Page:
Posted by: Millard J. Melnyk | January 28, 2015


Mistake-a-phobia is often passed off as skepticism. It’s prudent to be skeptical of new information or unfamiliar people when there’s good reason to be wary or hold doubt. But fear to make mistakes is not prudent — it’s the result of being punished or abused for past mistakes.

Psychologists have a diagnosis for extreme forms of mistake-a-phobia. They call it atychiphobia. As usual, they take a psychological dysfunction that occurs along a wide spectrum of type and severity but apply the label only to the most extreme forms, leaving us with the impression that we’re dysfunction-free unless we fall at the extreme end. That’s not only incorrect, it’s misleading.

Not only are we all some type and degree of mistake-a-phobic, we misunderstand what mistakes are all about. In fact, until some authority informed you that you “made a mistake”, mistakes were just experiences. Some we liked and some we didn’t. Cutting your finger only became a mistake after you or someone else decided that it shouldn’t happen again. Consider that some people’s mistakes are other people’s pleasures.

The more important question is not what does or does not constitute a mistake, it’s who makes the determination. In practically every culture in every society I know of, those determinations were made by select adult authorities and then imposed on everyone else, especially children. Upon “coming of age”, whenever that happens to be, instead of transferring that right of determination to the newly adult, only a partial transfer occurs. Very few people insist that the transfer must be fully completed. Some do, though, and turn out to be great, successful personages, even historically so. I’m safe to say that no great man or woman who achieved notoriety failed to make sure that transferring the responsibility for determining what is and is not a mistake to themselves complete and virtually absolute. For them, their mistakes were what they said they were.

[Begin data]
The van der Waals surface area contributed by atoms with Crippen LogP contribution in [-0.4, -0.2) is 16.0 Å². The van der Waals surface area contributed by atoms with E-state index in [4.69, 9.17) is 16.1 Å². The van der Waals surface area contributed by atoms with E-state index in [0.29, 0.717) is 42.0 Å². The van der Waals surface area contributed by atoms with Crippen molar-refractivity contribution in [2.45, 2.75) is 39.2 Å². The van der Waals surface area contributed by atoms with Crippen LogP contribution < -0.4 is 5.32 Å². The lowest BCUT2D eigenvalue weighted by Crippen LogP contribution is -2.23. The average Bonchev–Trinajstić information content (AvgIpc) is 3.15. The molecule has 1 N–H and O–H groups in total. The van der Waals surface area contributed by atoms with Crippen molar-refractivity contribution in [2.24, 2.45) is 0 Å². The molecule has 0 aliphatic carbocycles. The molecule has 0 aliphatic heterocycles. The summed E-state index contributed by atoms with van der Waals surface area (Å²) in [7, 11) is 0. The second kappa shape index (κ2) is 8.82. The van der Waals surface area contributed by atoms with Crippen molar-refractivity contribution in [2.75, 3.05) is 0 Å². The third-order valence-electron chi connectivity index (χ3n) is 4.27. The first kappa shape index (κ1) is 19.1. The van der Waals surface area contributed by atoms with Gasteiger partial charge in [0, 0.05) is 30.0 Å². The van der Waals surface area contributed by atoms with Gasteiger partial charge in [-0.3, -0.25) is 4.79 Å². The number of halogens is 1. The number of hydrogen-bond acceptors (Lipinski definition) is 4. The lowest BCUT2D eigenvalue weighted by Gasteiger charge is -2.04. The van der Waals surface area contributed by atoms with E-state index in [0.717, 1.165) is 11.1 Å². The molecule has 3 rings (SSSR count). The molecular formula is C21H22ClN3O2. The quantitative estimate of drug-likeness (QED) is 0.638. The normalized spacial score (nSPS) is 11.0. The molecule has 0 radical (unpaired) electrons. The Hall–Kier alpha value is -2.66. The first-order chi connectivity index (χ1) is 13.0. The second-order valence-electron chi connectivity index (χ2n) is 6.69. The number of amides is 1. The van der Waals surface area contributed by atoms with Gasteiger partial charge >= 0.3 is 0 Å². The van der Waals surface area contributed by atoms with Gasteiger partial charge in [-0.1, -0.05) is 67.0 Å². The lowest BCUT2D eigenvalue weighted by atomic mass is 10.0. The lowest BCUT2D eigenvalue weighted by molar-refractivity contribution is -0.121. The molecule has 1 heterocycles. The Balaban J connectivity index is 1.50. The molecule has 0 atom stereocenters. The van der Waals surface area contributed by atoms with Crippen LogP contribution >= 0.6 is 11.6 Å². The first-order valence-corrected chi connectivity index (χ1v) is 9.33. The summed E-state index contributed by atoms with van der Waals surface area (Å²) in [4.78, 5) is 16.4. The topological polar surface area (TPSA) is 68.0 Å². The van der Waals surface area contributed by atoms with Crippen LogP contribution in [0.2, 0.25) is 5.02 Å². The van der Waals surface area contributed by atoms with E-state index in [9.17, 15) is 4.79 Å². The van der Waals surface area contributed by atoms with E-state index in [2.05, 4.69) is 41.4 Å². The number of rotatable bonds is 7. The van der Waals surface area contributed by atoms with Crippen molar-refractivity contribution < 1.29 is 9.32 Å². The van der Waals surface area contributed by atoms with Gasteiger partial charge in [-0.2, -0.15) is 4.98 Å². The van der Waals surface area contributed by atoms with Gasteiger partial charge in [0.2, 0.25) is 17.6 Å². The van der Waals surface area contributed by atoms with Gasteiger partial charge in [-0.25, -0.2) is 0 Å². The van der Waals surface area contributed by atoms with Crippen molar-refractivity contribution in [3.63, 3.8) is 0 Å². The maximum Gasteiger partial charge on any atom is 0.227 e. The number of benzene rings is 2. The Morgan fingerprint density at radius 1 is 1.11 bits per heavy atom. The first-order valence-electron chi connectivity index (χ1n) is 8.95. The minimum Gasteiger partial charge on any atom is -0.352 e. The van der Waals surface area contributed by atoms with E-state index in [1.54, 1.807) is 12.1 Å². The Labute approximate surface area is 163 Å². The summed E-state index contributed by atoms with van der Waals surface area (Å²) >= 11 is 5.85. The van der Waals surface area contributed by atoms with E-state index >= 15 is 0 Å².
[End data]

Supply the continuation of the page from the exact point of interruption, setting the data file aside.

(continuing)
And any successful person will tell you that they made a shitload of mistakes along the way — that is if they’re honest. Read the biographies of famously successful people. They suffered many, sometimes dozens of serious and even painful failures before making the attempt that they finally got “right”. How many failed attempts did Edison make on his way to a suitable filament for the electric light bulb? Thousands. His eventual success — an inevitable success, given that he refused to quit until he succeeded — was less a matter of ingenuity than it was belligerently (and, some thought, insanely) stubborn refusal to quit.

There is good reason why our wisdom traditions tell us in thousands of ways not to give up our hopes, aspirations, and ideals. Everyone who accomplishes something of real value (accident =/= accomplishment) had to overcome the temptation of succumbing to a mountain of past mistakes which amounted to overwhelming “proof” that continuing was not only futile but foolish, even crazy. The only way to break through that towering barrier is to decide that you don’t fucking care if you or your ego dies, then charge through it anyway, and don’t stop until you come out the other side. Jesus talked about both death and moving mountains. Maybe this is what he had in mind.

Deathly earnest commitment to something that you love is incomprehensible to mistake-a-phobes, because their self-concerned fear of being wrong outweighs their love for anything else. Otherwise, they would overcome fear for the sake of loved ones and love itself, and leave phobia behind.

Error avoidance is not nearly the same as love of others and love of truth. In fact, it’s the opposite.

Jesus Christ -- I'm gonna die? SO FUCKING WHAT??


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